Building a Family Library on a Budget

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The following is a guest post from Amy of Raising Arrows.

Building a Family Library on a Budget

home-library

It started with a box of required reading materials for a myriad of college English classes.  It has become a wall of bookshelves filled to overflowing in the hopes that someday there will be an entire room just for books, complete with an overstuffed leather chair, a Tiffany lamp, and one of those old-fashioned library ladders.  I dream in black and white, of the hardcover and paperback kind.

Buying books can get expensive.  It is not uncommon for brand new hardcover titles to cost upwards of $15.00 or more.  It’s tough to justify a cost like that when you have a family to feed.

But, don’t let the cost of books scare you away from building a family library of your own.  Most of the books in my library were not purchased at cover prices, yet I have an extensive collection of books that feeds the voracious appetites of my family.  Here’s how you can build your family library without spending a fortune:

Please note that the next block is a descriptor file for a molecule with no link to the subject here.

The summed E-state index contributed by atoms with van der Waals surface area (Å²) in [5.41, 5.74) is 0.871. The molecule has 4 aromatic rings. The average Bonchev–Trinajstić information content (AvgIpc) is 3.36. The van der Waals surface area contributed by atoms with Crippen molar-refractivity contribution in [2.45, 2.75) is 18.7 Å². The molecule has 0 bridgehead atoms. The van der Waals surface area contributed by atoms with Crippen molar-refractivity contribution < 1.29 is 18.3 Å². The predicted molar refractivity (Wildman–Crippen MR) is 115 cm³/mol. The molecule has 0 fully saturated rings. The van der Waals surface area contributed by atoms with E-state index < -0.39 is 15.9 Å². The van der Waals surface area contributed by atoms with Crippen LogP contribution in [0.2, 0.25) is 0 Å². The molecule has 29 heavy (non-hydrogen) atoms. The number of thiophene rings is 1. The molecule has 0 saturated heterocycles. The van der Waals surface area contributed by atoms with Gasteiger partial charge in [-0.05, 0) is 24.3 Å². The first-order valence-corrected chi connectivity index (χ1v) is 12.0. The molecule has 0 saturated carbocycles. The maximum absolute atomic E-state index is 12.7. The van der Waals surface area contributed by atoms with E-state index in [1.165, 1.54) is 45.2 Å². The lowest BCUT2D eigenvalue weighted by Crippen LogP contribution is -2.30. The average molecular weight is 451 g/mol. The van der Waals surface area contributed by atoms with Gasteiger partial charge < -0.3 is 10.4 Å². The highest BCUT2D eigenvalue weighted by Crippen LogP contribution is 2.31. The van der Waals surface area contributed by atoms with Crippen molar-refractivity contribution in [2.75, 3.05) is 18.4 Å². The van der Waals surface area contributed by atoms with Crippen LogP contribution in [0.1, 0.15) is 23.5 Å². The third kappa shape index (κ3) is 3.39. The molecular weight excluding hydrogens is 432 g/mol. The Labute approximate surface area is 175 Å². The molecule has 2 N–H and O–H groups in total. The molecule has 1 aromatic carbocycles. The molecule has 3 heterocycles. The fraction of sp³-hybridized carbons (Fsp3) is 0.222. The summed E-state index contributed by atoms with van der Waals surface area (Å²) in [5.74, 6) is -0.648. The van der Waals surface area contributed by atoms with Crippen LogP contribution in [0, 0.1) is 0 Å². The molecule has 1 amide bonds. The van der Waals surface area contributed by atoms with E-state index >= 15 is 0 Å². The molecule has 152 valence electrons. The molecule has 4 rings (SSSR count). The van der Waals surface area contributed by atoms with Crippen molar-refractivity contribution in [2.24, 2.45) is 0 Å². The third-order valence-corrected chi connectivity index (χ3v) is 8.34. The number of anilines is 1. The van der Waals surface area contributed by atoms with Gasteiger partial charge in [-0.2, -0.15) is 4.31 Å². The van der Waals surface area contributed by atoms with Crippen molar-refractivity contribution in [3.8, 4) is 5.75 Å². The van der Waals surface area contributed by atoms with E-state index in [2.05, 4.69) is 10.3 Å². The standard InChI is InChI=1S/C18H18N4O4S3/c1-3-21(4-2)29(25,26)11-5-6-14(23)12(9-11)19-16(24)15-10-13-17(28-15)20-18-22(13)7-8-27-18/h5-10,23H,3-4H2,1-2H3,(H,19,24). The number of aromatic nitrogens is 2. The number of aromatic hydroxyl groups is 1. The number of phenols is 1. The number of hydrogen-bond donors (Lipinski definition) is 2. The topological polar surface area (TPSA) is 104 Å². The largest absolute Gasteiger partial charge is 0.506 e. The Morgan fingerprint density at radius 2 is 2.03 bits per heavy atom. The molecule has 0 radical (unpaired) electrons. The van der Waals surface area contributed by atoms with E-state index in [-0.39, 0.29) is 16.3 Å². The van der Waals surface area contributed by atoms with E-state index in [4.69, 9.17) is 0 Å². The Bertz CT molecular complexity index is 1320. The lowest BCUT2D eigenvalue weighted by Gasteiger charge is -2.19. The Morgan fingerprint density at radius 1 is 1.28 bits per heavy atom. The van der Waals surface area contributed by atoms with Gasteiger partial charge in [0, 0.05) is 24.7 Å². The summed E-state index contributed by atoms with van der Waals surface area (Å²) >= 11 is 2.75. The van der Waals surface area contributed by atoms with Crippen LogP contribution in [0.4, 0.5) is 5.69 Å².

• Make a list. Keep a running list of the books you want in your library.  Go over it often.  Carry it in your purse.  The more familiar you are with the books on your Want List, the better able you are to make a purchase when you run across that title.
  • Shop online. Check out Ebay auctions and shops, search Amazon.com, peruse Half.com (also an ebay company), or type in keywords or ISBN numbers at BooksPrice.com for the cheapest prices on the net.  Many of the forums frequented by moms have a Buy/Sell section where you can find good deals on used books.  If you’re a homeschooler check out the great deals from other homeschoolers on VegSource.com or HSLDA’s Curriculum Market
  • Swap online. There are tons of places online where you can swap things.  Besides the sites specifically designed for swapping (like OurSwaps and SwapMamas), you can look to places like Freecycle and NeighBorrow.  One of my favorite sites for free books online is Paper Back Swap where all you need to get a free book are points accumulated from sending off your own unwanted books.
  • Frequent libraries and bookstores. With Wish List in hand, head out regularly to thrift stores to scan their bookshelves.  Go to used book stores where oftentimes you can trade in your used books for credit toward new-to-you titles.  Look for Library sales where they sell off their discarded books for cheap.  Some libraries even have sales year round run by their Friends of the Library program.  A church in my home town holds a used book sale every year where I stock up and save big.